Overlord II Review
This demon-controlling adventure lets you do more fun things with your evil minions, but Overlord II hasn't shaken all of the issues that held back the first game.
- Varied gameplay
- Minions have cool new abilities
- Lengthy campaign
- Good sense of humour.
- Camera gets in the way
- Targeting system is shaky
- Minions can still be a little dumb.
The impish minions of the Overlord universe haven't been idle in the two years that have passed since the first game and have emerged with a host of new tricks in Overlord II. The evil little scamps have used the time off to learn how to operate machinery, wear disguises, sail the open seas, ride mounts, and get possessed by their evil master, as well as develop an uncanny talent for attacking baby seals. These additions make Overlord II a more varied experience than the first game, and while some of the issues that hampered the original have been addressed, they haven't exactly been fixed. Overlord II retains the gleeful maliciousness of the series; thus, it's still great fun to have a small army of nasty little blighters at your disposal to wreak havoc. But because the in-game camera is still shaky, the targeting spotty, and the minions apt to do some very dumb things, you can expect quite a bit of frustration to go along with your enjoyment.
Though the minions have evolved and you're playing as a brand new overlord this time around, the title character remains as mute and inscrutable as in the original. The game is set dozens of years after the first game, so you'll have to start your evil dominion from scratch, with the new enemy being the Roman-like Glorious Empire. The tone of the game is satirical, sharp, and more than a little silly--the elves here are portrayed as hippie environmentalists, the Empire nobles are obese snobs, and the fairies are ridiculously overendowed. Meanwhile, the soldiers act like they stepped straight out of an Asterix comic. It's all harmless fun, and while you will get to kill your fair share of cute animals, your silent, mainly charmless overlord won't really get to do anything too nasty.
Because the main character is so impassive, it's once again up to the minions to carry the charm quotient of the game. The minions are a cackling, gleeful lot of destructive slobs who are endearing in their dedication to their master, and it's a joy to watch them attack enemies, harass innocents, and act like general nuisances. You'll be well into the game before you find all four types of minions--the melee-focused browns, the flame-throwing reds, the sneak-attacking greens, and the magic-heavy blues--but when you do, you'll have a formidable miniarmy at your disposal. As overlord, you need this support because--despite your intimidating Sauron-like garb--you're no match solo for more than a few enemies at any one time. All of the heavy lifting will be done by your minions, and while you'll be able to get away with sheer force of numbers in many encounters, the toughest battles in Overlord II will require you to think hard about your minion mix and how you deploy them on the battlefield.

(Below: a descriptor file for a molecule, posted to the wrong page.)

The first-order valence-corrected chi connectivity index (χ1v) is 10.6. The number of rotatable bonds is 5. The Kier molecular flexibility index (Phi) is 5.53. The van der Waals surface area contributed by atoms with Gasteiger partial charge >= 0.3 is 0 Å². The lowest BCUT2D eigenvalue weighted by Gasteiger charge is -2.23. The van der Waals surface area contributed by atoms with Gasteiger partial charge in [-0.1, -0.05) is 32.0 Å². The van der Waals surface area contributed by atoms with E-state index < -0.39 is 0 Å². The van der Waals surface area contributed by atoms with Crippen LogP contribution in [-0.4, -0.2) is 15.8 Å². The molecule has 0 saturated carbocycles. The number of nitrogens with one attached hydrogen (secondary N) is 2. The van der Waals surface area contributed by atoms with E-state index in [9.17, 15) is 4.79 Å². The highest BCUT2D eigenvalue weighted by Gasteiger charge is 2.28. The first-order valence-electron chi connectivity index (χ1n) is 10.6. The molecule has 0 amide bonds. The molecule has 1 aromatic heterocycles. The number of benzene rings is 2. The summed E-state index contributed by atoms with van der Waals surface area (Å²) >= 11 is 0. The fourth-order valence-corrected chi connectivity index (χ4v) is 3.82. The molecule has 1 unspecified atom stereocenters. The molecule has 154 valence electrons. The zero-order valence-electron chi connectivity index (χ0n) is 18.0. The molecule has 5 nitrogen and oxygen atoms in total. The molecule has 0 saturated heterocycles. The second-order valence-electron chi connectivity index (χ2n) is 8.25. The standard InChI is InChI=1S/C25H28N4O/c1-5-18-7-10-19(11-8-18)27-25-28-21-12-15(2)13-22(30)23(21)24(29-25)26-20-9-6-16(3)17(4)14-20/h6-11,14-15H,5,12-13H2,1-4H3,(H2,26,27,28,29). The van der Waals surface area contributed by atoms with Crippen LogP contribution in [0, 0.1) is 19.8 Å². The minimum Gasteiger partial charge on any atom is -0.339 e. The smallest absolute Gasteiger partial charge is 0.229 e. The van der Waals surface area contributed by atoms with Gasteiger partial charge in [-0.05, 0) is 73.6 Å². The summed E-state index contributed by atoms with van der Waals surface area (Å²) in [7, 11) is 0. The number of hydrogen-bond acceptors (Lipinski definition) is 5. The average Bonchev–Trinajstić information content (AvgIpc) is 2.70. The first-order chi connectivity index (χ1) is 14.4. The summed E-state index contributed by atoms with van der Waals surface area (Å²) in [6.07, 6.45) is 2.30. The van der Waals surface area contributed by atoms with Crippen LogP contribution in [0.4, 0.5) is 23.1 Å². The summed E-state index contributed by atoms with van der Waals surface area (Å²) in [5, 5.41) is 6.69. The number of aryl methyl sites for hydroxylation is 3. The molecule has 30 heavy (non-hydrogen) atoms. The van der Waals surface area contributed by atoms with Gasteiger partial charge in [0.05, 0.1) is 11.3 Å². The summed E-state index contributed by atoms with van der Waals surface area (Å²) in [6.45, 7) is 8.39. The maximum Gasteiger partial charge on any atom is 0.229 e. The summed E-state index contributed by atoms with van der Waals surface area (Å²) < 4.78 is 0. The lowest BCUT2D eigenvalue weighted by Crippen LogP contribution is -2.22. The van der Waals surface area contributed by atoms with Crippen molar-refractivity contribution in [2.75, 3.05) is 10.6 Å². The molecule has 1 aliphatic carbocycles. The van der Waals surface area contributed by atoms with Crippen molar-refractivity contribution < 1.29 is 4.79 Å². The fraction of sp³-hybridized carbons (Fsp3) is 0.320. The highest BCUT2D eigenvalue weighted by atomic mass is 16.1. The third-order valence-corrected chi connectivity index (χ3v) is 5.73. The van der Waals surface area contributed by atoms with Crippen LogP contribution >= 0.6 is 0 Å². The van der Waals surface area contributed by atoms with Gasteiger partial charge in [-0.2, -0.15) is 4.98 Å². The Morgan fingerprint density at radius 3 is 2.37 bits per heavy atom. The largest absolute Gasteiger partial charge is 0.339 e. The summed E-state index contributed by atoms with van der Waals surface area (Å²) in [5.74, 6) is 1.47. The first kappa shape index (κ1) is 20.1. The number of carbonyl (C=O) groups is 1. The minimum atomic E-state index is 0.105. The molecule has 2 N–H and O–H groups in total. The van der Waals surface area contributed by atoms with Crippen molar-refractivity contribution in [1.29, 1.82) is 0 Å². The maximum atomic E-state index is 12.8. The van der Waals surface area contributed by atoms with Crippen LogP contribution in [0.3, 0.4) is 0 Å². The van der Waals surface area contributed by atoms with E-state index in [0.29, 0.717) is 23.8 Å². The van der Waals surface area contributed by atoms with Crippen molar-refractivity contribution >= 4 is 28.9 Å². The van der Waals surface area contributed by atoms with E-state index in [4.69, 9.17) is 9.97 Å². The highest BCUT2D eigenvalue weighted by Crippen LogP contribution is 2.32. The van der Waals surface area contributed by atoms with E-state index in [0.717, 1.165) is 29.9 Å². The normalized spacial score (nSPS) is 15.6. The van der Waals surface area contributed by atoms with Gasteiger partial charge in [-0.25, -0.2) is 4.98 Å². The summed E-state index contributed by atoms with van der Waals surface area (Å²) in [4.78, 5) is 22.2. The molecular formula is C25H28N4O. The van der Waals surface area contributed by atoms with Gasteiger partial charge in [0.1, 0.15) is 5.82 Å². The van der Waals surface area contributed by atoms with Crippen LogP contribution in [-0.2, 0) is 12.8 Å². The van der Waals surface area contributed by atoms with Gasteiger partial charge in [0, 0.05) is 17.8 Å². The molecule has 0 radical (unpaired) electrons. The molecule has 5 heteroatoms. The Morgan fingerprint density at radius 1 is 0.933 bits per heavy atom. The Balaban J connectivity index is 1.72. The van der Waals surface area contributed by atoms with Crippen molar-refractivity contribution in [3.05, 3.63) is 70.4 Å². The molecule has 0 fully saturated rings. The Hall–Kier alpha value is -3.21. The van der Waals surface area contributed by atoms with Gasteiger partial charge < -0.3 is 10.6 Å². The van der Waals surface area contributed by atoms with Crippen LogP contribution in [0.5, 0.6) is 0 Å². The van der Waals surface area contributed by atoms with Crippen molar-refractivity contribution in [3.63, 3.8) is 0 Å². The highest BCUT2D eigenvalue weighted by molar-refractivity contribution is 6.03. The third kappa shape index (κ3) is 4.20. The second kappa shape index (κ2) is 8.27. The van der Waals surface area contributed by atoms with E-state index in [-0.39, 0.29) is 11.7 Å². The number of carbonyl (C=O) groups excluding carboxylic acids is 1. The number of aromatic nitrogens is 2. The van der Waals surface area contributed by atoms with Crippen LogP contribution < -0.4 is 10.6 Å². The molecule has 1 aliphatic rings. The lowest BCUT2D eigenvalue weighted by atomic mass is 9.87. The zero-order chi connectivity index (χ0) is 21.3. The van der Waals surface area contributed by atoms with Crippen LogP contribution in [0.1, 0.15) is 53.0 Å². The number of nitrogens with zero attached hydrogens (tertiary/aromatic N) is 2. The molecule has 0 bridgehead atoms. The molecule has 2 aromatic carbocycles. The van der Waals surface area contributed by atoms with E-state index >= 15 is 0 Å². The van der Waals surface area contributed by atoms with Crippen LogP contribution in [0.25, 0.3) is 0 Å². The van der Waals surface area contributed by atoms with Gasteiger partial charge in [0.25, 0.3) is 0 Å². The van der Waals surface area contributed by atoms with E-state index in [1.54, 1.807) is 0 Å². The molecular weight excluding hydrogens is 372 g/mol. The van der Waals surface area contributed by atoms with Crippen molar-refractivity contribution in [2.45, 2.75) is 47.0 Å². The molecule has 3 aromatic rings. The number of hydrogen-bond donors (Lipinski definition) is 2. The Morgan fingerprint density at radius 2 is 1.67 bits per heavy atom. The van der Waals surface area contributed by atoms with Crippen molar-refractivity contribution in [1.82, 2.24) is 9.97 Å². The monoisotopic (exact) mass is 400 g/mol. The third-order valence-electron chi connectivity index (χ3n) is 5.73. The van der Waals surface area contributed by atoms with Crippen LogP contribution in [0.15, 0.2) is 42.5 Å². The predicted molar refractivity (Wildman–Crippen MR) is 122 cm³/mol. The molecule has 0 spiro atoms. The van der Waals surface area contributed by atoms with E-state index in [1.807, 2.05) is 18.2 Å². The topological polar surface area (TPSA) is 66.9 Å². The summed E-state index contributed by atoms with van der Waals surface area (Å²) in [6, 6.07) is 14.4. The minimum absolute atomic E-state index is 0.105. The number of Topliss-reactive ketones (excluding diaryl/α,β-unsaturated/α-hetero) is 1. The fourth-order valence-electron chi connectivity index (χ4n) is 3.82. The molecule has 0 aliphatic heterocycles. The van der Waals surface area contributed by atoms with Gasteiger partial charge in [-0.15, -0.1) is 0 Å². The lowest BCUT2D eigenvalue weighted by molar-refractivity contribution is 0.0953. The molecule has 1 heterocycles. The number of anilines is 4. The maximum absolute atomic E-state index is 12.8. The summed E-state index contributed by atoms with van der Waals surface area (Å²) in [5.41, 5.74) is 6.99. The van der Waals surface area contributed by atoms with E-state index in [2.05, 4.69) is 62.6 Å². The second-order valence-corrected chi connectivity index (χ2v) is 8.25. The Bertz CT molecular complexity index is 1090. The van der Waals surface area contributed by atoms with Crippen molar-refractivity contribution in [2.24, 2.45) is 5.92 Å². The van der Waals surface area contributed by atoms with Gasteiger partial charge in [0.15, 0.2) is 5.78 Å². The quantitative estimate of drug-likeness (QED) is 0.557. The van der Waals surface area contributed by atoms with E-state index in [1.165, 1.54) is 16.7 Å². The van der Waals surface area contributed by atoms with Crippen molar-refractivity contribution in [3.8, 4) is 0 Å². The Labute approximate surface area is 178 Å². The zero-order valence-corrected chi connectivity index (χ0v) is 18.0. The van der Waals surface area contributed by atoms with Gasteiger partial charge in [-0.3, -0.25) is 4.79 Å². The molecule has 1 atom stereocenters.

Initially, it can be a little intimidating to deploy your minions, and you'll need to be fairly dexterous when manipulating the controller. It's nothing a little practice won't overcome, however, and you'll soon be sweeping units across the landscape, separating your minions into their respective color groups to take advantage of their unique strengths (and shield their weaknesses), and making them hold strategic checkpoints with ease. For the most part, your minions are dependable creatures who'll find the best path to take or attack the most present danger. They can, however, still be quite dumb, which means a certain amount of micromanagement from their overlord is in order. Minions will often stop to pick up booty when there are still plenty of dangerous enemies attacking, and some are prone to aquatic suicide by trying to pick up objects close to water.
Despite their occasional brain lapses, this time around, your minions are a much more talented bunch and their most important new trait is the ability to ride different mounts. Three of the four minion types have their own specific beastie they can ride, allowing them to vastly increase their effectiveness and speed. It's satisfying to see your reds do damaging rolling-strafing runs atop their fire lizards. And breaking through a heavily shielded phalanx becomes a breeze when your browns are mounted on their wolves. Opportunities to ride don't occur too often in the game, but when they do, it's a welcome change from Overlord II's usual gameplay.
In fact, variety is one of Overlord II's most redeeming factors. At certain points in the game, the overlord will be able to directly possess an underling, giving you the chance to play from a minion's point of view. These are some of the best sequences in the game, with one highlight being a stealth mission through a heavily guarded Empire fort using your newly found greens (sort of like Metal Gear Overlord). You'll also get to control some hefty weaponry in the form of catapults and arrow turrets, as well as take on enemy ships with your own minion-rowed vessel. In some ridiculous but quite funny missions, you'll be able to disguise your minions to gain entry into heavily guarded areas. Individually, these specific events don't occur that often, but collectively, these welcome additions mean you shouldn't get stuck with doing the same thing over and over again during Overlord II's lengthy single-player campaign.